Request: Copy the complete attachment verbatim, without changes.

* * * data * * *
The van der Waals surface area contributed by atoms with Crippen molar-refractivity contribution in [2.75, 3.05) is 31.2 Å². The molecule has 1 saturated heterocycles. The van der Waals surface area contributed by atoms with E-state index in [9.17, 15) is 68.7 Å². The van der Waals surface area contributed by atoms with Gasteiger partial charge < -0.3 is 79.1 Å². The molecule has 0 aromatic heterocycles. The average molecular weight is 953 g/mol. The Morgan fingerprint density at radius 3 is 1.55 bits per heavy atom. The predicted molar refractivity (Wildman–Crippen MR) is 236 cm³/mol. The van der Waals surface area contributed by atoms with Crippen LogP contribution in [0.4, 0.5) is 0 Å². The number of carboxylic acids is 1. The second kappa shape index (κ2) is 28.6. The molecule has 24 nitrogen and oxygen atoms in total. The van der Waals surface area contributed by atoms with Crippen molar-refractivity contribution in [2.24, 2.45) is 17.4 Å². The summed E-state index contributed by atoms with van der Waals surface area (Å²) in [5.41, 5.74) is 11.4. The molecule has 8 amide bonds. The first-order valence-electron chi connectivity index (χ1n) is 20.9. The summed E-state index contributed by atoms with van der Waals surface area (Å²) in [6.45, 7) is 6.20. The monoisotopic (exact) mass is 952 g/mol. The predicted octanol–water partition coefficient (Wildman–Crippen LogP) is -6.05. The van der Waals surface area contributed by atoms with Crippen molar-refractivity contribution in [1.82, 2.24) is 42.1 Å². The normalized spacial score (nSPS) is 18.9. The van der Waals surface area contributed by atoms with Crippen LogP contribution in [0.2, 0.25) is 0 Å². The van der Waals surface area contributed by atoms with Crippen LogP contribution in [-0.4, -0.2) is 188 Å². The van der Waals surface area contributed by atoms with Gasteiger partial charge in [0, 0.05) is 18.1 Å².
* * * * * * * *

The van der Waals surface area contributed by atoms with Crippen molar-refractivity contribution in [2.75, 3.05) is 31.2 Å². The molecule has 1 saturated heterocycles. The van der Waals surface area contributed by atoms with E-state index in [9.17, 15) is 68.7 Å². The van der Waals surface area contributed by atoms with Gasteiger partial charge < -0.3 is 79.1 Å². The molecule has 0 aromatic heterocycles. The average molecular weight is 953 g/mol. The Morgan fingerprint density at radius 3 is 1.55 bits per heavy atom. The predicted molar refractivity (Wildman–Crippen MR) is 236 cm³/mol. The van der Waals surface area contributed by atoms with Crippen LogP contribution in [0.4, 0.5) is 0 Å². The number of carboxylic acids is 1. The second kappa shape index (κ2) is 28.6. The molecule has 24 nitrogen and oxygen atoms in total. The van der Waals surface area contributed by atoms with Crippen molar-refractivity contribution in [2.24, 2.45) is 17.4 Å². The summed E-state index contributed by atoms with van der Waals surface area (Å²) in [5.41, 5.74) is 11.4. The molecule has 8 amide bonds. The first-order valence-electron chi connectivity index (χ1n) is 20.9. The summed E-state index contributed by atoms with van der Waals surface area (Å²) in [6.45, 7) is 6.20. The monoisotopic (exact) mass is 952 g/mol. The predicted octanol–water partition coefficient (Wildman–Crippen LogP) is -6.05. The van der Waals surface area contributed by atoms with Crippen molar-refractivity contribution in [1.82, 2.24) is 42.1 Å². The normalized spacial score (nSPS) is 18.9. The van der Waals surface area contributed by atoms with Crippen LogP contribution in [0.2, 0.25) is 0 Å². The van der Waals surface area contributed by atoms with Crippen LogP contribution in [-0.4, -0.2) is 188 Å². The van der Waals surface area contributed by atoms with Gasteiger partial charge in [0, 0.05) is 18.1 Å².